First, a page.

Pursuing a more meaningful career
Before coming to UMass Law, I worked in management in small trade companies. The work was rewarding, and I learned a great deal about business. However, I wanted my time and effort to have a deeper meaning and for my work to have a more substantial impact. The law is a powerful tool, and law school will enable me to learn how to effectuate positive change.
Chose UMass Law for public service mission
UMass Law’s motto of “Pursue Justice™” and student-centered approach resonated with my faith in public higher education, developed during my undergraduate studies. At Framingham State University, I received an excellent education from professors who were firmly invested in each student’s success. I wanted to have that same student-centered focus in my legal education. Moreover, UMass Law’s Justice Bridge program interested me as a unique initiative focused on serving residents of the Commonwealth with affordable legal services while giving member attorneys resources to ensure their success.
Rappaport Fellowship placement at the Massachusetts Department of Higher Education
My placement will be at the Massachusetts Department of Higher Education this summer, where I will be working on the National Council of State Authorization of Reciprocity Agreements (SARA), an initiative intended to make online education more accessible through uniform standards. With the current pandemic, the goal of increasing accessibility to online education is more important than ever, and I look forward to being part of such valuable work.
In addition, I will be reviewing affirmative action policies, engaging in legislative and regulatory tracking at the state and federal level, and researching the financial health of higher education institutions in Massachusetts.
Protect the rights of the disadvantaged
My primary interest in law focuses on how it can be used to protect the rights of those who are in a disadvantaged position. I have a strong interest in constitutional and tort law as protective measures enabling individuals to live self-directed and fulfilling lives.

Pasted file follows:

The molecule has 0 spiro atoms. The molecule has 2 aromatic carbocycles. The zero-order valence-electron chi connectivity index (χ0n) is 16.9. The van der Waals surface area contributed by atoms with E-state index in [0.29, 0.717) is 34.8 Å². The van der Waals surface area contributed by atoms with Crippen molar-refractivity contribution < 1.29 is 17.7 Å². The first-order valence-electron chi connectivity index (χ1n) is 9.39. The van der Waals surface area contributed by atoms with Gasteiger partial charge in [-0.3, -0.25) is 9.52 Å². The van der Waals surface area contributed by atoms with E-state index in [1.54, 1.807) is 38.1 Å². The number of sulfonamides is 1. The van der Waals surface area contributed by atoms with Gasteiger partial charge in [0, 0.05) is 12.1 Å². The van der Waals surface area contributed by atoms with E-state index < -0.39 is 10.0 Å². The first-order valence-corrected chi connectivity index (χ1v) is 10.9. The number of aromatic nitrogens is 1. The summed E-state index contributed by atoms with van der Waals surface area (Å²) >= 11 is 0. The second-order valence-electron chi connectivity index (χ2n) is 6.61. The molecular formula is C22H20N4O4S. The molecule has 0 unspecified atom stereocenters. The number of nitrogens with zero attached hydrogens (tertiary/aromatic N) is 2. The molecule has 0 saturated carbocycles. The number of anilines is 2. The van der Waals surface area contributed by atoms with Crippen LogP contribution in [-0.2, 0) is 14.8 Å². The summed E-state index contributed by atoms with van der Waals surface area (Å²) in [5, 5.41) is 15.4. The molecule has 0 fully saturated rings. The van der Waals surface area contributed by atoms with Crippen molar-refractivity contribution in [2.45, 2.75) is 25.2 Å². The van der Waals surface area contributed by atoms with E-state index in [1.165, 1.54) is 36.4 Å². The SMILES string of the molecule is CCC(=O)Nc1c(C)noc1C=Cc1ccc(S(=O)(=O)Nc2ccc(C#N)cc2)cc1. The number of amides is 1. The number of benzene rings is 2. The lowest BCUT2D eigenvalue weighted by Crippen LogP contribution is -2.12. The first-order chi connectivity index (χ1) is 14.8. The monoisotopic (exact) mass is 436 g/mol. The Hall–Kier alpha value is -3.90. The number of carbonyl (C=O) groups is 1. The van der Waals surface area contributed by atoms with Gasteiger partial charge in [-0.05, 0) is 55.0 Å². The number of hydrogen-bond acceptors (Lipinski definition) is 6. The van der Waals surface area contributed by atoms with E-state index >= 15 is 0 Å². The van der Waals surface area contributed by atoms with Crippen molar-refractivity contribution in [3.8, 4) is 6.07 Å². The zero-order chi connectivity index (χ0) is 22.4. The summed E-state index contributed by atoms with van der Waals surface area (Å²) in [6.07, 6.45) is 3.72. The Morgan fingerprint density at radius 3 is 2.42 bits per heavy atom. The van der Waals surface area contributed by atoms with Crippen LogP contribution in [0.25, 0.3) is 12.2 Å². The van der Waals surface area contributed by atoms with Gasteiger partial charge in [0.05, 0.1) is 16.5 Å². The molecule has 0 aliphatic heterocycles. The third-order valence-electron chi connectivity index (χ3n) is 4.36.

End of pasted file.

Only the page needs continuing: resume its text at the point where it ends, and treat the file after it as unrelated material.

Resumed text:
Criminal justice reform also greatly interests me. It seems that every day there are new accounts of events where use of force by law enforcement brings severe and irreversible results followed by an inquiry into the reasonableness of the actions but little in the way of accountability or reform. I am a sincere believer in each individual’s right to freedom from unjustified contact and bodily harm. This issue has been acknowledged, but there have been few basic reform measures.
Finally, I would like to learn about guardian ad litem work so I can represent children who may require advocacy in the absence of an able guardian to do so for them.
The great majority of my experience as a law student involves studying day and night in the university library. The faculty is knowledgeable, available, and dedicated to the success of the students. I have been told by faculty that hard work is well respected in the legal profession, and this notion governs my approach as a student at UMass Law.
Plans to Pursue Justice™
There is a quote attributed to President Dwight D. Eisenhower that has been instrumental in my view of long-term goals. Paraphrased, it states that a plan is useless, but planning is indispensable. I find this approach especially effective during challenging times like the one we live in now with the coronavirus pandemic and its social and economic impact.
I plan to use my law degree to do exactly as I am being trained to do at UMass Law; I will pursue justice. In today’s world, where life as we know it is changing daily and things once taken for granted are called into question, I plan on becoming proficient in many different areas of the law while staying true to my greater mission.
The Rappaport Fellows Program in Law and Public Policy provides gifted students with opportunities to experience the complexities and rewards of public policy and public service within the highest levels of state and municipal governments. Each year, twelve fellows from eight Massachusetts law schools are selected through a competitive application and interview process.